The judge at appellant's second trial found appellant guilty of shooting at an inhabited dwelling (§ 246; count 3), unlawful possession of a firearm (§ 2021, subd. (c)(1); count 4) and street terrorism (§ 186.22, subd. (a); count 5.) On count 3, the court also found true special allegations that appellant personally used a firearm (§ 12022.5, subd. (a)(1)), that appellant personally and intentionally discharged a firearm (§ 12022.53, subd. (c)), and that appellant committed the crime for the benefit of a criminal street gang (§ 186.22, subd. (b)(4)(B)). The court also found true a special allegation that the count 4 crime was committed for the benefit of a criminal street gang (§ 186.22, subd. (b)(1)). The court acquitted appellant of assault with a semiautomatic firearm (§ 245, subd. (b); count
1) and of assault with a firearm (§ 245, subd. (a)(2)); count 2), apparently due to doubt about who or what appellant was shooting at. (Counts 1 and 2 alleged assaults upon Lamont Wilson's brother Demont Wilson, who was also present.)
Appellant then once again moved for a new trial on the ground of newly discovered evidence. This time appellant presented declarations of three persons (and the transcript of a statement taken from one of them) who stated that key prosecution witness Demont Wilson had been inside one of the apartments at the time the shooting had occurred outside. Notably absent from the three declarations and the statement was any information whatsoever as to why these three individuals had not given this information to either the prosecution or the defense at any earlier time. The court denied this second motion for a new trial. (LD 1, 3-5.)
V. Standard of Decision and Scope of Review Title 28 U.S.C. § 2254 provides in pertinent part:
(d) An application for a writ of habeas corpus on behalf of a person in custody pursuant to the judgment of a State court shall not be granted with respect to any claim that was adjudicated on the merits in State court proceedings unless the adjudication of the claim--
(1) resulted in a decision that was contrary to, or involved an unreasonable application of, clearly established Federal law, as determined by the Supreme Court of the United States; or
(2) resulted in a decision that was based on an 8 unreasonable determination of the facts in light of the evidence presented in the State court proceeding.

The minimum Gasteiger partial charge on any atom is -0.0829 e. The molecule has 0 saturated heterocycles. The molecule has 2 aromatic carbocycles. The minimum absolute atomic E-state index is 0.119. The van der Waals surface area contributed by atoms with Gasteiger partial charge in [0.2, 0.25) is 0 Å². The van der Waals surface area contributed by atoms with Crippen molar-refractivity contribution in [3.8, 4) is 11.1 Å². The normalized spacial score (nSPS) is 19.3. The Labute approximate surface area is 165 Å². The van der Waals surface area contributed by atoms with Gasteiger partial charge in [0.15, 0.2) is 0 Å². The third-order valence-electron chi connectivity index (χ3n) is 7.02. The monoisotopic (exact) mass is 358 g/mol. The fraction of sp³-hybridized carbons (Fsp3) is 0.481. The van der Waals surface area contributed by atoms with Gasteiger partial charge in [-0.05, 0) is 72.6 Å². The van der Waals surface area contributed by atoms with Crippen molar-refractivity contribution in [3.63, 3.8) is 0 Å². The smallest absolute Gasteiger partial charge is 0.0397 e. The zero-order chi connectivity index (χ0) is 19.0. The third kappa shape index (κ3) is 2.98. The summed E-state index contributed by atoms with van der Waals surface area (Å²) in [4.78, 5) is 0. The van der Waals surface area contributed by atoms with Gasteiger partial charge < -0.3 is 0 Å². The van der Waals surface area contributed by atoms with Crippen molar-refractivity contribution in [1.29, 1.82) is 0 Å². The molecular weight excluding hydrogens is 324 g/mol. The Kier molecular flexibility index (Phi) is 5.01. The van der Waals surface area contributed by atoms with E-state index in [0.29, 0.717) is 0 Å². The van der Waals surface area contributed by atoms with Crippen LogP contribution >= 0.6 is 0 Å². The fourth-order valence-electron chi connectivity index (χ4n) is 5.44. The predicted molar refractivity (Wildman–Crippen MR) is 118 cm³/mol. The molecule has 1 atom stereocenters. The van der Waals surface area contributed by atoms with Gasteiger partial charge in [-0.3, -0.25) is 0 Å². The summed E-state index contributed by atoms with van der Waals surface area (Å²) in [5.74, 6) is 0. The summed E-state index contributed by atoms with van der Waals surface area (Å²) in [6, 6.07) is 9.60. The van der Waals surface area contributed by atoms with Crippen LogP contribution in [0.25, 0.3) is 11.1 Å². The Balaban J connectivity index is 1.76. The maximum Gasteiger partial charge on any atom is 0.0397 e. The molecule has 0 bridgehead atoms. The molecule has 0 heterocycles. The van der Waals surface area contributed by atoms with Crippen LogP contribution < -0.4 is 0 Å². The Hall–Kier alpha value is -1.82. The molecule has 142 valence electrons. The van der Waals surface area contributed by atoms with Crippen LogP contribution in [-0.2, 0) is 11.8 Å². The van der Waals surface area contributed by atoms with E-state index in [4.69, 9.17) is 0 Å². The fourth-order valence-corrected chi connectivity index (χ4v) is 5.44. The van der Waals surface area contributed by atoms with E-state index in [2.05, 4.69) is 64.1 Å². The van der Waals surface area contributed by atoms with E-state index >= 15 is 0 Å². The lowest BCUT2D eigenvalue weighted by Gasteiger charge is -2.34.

Clearly established federal law refers to the holdings, as opposed to the dicta, of the decisions of the Supreme Court as of the time of the relevant state court decision. Cullen v. Pinholster, - U.S. -, 131 S.Ct. 1388, 1399 (2011); Lockyer v. Andrade, 538 U.S. 63, 71 (2003); Williams v. Taylor, 529 U.S. 362, 412 (2000). It is thus the governing legal principle or principles set forth by the Supreme Court at the pertinent time. Lockyer v. Andrade, 538 U.S. 71-72.
A state court's decision contravenes clearly established Supreme Court precedent if it reaches a legal conclusion opposite to, or substantially different from, the Supreme Court's or concludes differently on a materially indistinguishable set of facts. Williams v. Taylor, 529 U.S. at 405-06. The state court need not have cited Supreme Court precedent or have been aware of it, "so long as neither the reasoning nor the result of the state-court decision contradicts [it]." Early v. Packer, 537 U.S. 3, 8 (2002). A state court unreasonably applies clearly established federal law if it either 1) correctly identifies the governing rule but then applies it to a new set of facts in an objectively unreasonable manner, or 2) extends or fails to extend a clearly established legal principle to a new context in an objectively unreasonable manner. Hernandez v. Small, 282 F.3d 1132, 1142 (9th Cir. 2002); see, Williams, 529 U.S. at 407. An application of clearly established federal law is unreasonable only if it is objectively unreasonable; an incorrect or inaccurate application is not necessarily unreasonable.
Williams, 529 U.S. at 410.